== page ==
Consider adding houseplants to your home to purify the air. As the Air Quality Health Index reaches a “four” today in Calgary, and a faint smell of smoke lingers in the air, the purification benefits of household plants come to mind. (A reading of four indicates a moderate risk from the air we breathe).
Many of the palms make excellent air purifiers, as do rubber plants and peace lilies. These and other plants can provide excellent benefits in enhancing our surroundings while purifying the air and protecting our health.
We probably all know people who are suffering from environmental toxins and “sick building syndrome.” Asthma is increasingly affecting young people. Home occupants become ever more sensitive to the toxins around them, as synthetic foam mattresses and new carpets off gas noxious chemicals.
One of these toxic chemicals, formaldehyde, may be found in cleaning products, toilet paper, tissues, particleboard, and personal care products. The spider plant, snake plant, English ivy, golden pothos (Devil’s ivy), Boston fern, Areca palm, and azalea are all known to remove formaldehyde from the air. The spider plant and Boston fern also remove xylene, which may be found in paint removers, varnish, shellac, and rust preventatives.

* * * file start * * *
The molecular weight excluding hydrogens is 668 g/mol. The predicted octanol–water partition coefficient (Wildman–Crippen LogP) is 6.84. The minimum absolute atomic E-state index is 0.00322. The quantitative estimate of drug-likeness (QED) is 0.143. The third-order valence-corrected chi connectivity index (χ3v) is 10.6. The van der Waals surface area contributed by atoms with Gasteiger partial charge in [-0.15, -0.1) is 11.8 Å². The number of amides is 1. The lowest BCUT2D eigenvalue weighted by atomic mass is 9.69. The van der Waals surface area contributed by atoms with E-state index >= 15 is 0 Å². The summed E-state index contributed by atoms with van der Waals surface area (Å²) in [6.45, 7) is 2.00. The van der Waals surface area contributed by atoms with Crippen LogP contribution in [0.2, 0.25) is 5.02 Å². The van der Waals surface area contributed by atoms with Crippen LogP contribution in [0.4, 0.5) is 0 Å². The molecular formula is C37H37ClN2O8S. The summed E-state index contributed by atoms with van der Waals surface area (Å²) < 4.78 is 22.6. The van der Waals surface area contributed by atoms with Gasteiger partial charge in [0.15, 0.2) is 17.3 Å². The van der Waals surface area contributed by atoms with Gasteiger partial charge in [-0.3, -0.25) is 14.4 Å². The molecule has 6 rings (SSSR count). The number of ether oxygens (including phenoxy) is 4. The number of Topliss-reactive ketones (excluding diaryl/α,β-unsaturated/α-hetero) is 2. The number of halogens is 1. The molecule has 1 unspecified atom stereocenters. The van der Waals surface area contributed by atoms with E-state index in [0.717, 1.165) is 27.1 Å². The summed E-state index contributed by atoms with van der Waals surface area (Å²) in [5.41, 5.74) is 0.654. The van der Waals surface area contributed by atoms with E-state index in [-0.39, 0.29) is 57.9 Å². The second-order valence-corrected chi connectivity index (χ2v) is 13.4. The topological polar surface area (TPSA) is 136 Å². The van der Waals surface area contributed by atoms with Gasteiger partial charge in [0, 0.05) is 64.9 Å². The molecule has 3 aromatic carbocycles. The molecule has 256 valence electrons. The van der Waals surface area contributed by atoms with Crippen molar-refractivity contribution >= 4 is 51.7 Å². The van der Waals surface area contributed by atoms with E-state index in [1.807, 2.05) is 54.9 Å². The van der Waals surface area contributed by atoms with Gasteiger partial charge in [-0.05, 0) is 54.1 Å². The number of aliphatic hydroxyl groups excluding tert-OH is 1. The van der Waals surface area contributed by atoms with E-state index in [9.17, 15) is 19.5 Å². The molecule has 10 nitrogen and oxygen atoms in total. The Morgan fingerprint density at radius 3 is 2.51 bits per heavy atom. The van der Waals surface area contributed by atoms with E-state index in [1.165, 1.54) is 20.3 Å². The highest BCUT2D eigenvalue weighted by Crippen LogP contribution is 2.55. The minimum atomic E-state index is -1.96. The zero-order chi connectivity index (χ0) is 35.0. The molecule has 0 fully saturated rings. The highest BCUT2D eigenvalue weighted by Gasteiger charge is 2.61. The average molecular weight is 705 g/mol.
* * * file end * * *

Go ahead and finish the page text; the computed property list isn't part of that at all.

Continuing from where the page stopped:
Benzene, found in glue, paint, plastics, furniture wax, cigarette smoke, and detergent, can be filtered out by the Gerbera daisy, Boston fern, English ivy, Areca palm, and chrysanthemum.
Beauty at what cost? Fond as you may be of nail polish and perfume, using either may expose you to toluene. Toluene is also used to produce pop bottles, pharmaceuticals, and dyes, and can be found in cigarette smoke.
Why should we really care about these chemicals? The health hazards are far from minor. Benzene may cause anemia and leukemia. Formaldehyde is suspected to cause cancer. Xylene at low levels can cause dizziness, confusion, lack of muscle coordination, and headaches. Toluene may cause central nervous system dysfunction, arrhythmias, and unconsciousness.
NASA researched plants for their ability to purify space-station air, and gave certain plants a rating according to their ability to purify the air. Dr. B.C. Wolverton and NASA have compiled lists identifying the air purification benefits of houseplants, as well as the plants’ potentially harmful effects on pets, livestock, and humans.
You may need up to two dozen houseplants to clean the air in your home. Before you rush out to your local garden centre, though, you may wish to check out plant toxicity on Wiki, and other, sites.
For more information on air quality, you might find some of the websites linked to the Purair site to be very informative. Then go exercise your green thumb!
(Just as we might want to fight the harmful effects of toxins in our homes, mummers also portray battles between good and evil. Below are the Morris dancers of Bowen Island, B.C.)